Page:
Tagging Service: exposes API to allow users to tag files in Nucleus file tree
Client Assumptions and Expectations
All Omniverse components that connect to Nucleus make the following assumptions:
Nucleus Core API is available on port
Nucleus Discovery is available on port
If an Enterprise Nucleus Server is deployed with an
SSL/TLS gateway (ingress router) in front, Clients will
make the following assumptions when told to connect to
host is the DNS hostname of the Nucleus Server):
If a port is specified when connecting, connections will be made via HTTPS and WSS on that host and port
If no port is specified, an HTTP connection to port
80and HTTPS connection to port
443will be attempted. The former is necessary for supporting redirects.
If transport security is desired, an Enterprise Nucleus Server allows SSL/TLS to be implemented as a standard gateway we call Ingress - a basic HTTPS termination endpoint - that acts as a reverse proxy. Clients talk SSL/TLS to the Ingress Gateway, and the Ingress Gateway uses standard HTTP/Websockets to talk to Nucleus Services.
For additional information about SSL/TLS configuration, click here.
Omniverse Nucleus is the database and collaboration engine of Omniverse. With Nucleus, teams can have multiple users connected together live with multiple applications all at once. This fosters users to use the application(s) they are the most comfortable and quickest with and allows for rapid iteration.
Nucleus offers a set of fundamental services that allow a variety of client applications, renderers, and microservices all to share and modify representations of virtual worlds together.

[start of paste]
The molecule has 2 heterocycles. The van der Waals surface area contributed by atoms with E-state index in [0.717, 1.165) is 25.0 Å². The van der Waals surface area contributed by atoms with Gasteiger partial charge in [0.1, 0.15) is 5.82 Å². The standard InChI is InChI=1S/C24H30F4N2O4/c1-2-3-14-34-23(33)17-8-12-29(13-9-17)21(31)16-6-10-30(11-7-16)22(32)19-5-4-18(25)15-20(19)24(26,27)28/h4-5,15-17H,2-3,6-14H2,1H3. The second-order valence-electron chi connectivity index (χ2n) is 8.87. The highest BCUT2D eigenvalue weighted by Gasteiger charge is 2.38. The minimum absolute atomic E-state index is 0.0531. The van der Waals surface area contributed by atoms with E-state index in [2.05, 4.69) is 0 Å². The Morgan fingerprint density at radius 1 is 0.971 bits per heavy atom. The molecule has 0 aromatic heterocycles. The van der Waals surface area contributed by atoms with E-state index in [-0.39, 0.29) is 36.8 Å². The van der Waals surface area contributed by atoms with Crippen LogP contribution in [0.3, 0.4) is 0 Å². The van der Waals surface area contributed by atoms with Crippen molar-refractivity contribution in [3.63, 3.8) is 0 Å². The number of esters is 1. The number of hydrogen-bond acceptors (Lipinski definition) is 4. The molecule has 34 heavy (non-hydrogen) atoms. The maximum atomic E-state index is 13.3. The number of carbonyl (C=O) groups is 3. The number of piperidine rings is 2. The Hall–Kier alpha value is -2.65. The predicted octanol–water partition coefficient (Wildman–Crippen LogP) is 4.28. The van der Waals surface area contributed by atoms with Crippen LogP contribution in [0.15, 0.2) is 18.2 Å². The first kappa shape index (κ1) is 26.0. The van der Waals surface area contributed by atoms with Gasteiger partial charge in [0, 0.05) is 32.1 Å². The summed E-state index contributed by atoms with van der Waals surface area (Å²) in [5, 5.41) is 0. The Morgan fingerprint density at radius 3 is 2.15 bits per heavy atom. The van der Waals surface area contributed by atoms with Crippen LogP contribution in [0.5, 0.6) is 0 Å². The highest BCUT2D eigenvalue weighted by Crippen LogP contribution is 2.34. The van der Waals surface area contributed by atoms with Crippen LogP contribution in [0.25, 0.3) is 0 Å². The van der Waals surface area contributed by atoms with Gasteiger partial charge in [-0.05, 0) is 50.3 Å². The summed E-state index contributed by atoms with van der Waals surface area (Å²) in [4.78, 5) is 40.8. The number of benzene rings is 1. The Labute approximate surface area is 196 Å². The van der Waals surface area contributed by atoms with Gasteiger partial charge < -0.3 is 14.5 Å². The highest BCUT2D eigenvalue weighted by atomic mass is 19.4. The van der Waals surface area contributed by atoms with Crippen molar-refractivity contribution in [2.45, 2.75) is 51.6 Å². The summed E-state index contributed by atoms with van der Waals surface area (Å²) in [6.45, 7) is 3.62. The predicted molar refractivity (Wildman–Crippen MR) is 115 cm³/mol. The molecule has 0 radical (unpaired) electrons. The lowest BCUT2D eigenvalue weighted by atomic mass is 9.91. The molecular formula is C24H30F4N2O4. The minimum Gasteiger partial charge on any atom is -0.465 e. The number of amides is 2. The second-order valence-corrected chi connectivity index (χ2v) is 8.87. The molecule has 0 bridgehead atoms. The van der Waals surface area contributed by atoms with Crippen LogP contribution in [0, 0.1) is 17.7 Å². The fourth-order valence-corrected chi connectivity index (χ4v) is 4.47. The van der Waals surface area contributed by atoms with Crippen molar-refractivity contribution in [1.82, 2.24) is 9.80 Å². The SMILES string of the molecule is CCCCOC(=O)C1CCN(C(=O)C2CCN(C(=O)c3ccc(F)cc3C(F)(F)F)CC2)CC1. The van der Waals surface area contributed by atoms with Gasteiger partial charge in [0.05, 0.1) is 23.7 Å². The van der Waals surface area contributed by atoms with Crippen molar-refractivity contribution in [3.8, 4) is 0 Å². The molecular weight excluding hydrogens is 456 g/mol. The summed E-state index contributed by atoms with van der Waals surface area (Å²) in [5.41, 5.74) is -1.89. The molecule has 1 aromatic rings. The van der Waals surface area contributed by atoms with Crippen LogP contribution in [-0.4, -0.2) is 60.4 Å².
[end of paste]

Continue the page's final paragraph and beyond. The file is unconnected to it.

Nucleus operates under a publish/subscribe model. Subject to access controls, Omniverse clients can publish modifications to digital assets and virtual worlds to the Nucleus database or subscribe to their changes.
Nucleus can be installed in multiple ways to suit your needs: on an individual workstation, on-premises using an Enterprise Nucleus Server, or in your preferred Cloud Service Provider.
Nucleus Workstation provides a comprehensive set of services to evaluate Nucleus. It is intended for those who want to try Omniverse locally and collaborate with a small number of users.
Nucleus Workstation supports both Linux and Windows and supports all essential features of Nucleus, and can be connected to by Omniverse Client applications.
Enterprise Nucleus Server
Enterprise Nucleus Server is intended for Enterprise deployments in both on-premises or in your preferred Cloud Service Provider. It includes and supports all services and features available including:
Caching- Omniverse Cache speeds up your users by keeping the data close to them and avoiding the need to download files.
Enterprise backup and restore functionality- Sample scripts are provided as part of the Enterprise Nucleus Server for you to craft your own custom backup tooling to suit your requirements.
Currently, Enterprise Nucleus Server is provided as Docker Compose artifacts, however Kubernetes artifacts are planned for the future.